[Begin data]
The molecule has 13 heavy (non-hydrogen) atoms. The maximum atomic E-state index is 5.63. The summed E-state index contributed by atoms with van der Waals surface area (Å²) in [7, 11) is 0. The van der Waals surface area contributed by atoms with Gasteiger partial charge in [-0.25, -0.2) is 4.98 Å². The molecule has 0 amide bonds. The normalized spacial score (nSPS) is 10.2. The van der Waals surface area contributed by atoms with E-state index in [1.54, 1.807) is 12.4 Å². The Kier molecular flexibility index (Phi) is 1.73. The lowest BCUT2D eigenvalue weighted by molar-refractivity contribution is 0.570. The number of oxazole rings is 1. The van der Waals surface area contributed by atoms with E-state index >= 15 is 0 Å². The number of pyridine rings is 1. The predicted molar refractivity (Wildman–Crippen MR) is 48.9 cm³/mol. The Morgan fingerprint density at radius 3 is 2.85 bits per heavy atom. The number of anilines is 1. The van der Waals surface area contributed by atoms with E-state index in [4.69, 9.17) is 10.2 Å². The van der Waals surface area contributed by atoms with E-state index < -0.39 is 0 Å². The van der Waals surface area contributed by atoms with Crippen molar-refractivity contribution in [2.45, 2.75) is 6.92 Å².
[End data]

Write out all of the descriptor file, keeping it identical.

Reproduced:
The molecule has 13 heavy (non-hydrogen) atoms. The maximum atomic E-state index is 5.63. The summed E-state index contributed by atoms with van der Waals surface area (Å²) in [7, 11) is 0. The van der Waals surface area contributed by atoms with Gasteiger partial charge in [-0.25, -0.2) is 4.98 Å². The molecule has 0 amide bonds. The normalized spacial score (nSPS) is 10.2. The van der Waals surface area contributed by atoms with E-state index in [1.54, 1.807) is 12.4 Å². The Kier molecular flexibility index (Phi) is 1.73. The lowest BCUT2D eigenvalue weighted by molar-refractivity contribution is 0.570. The number of oxazole rings is 1. The van der Waals surface area contributed by atoms with E-state index >= 15 is 0 Å². The number of pyridine rings is 1. The predicted molar refractivity (Wildman–Crippen MR) is 48.9 cm³/mol. The Morgan fingerprint density at radius 3 is 2.85 bits per heavy atom. The number of anilines is 1. The van der Waals surface area contributed by atoms with E-state index in [4.69, 9.17) is 10.2 Å². The van der Waals surface area contributed by atoms with E-state index < -0.39 is 0 Å². The van der Waals surface area contributed by atoms with Crippen molar-refractivity contribution in [2.45, 2.75) is 6.92 Å².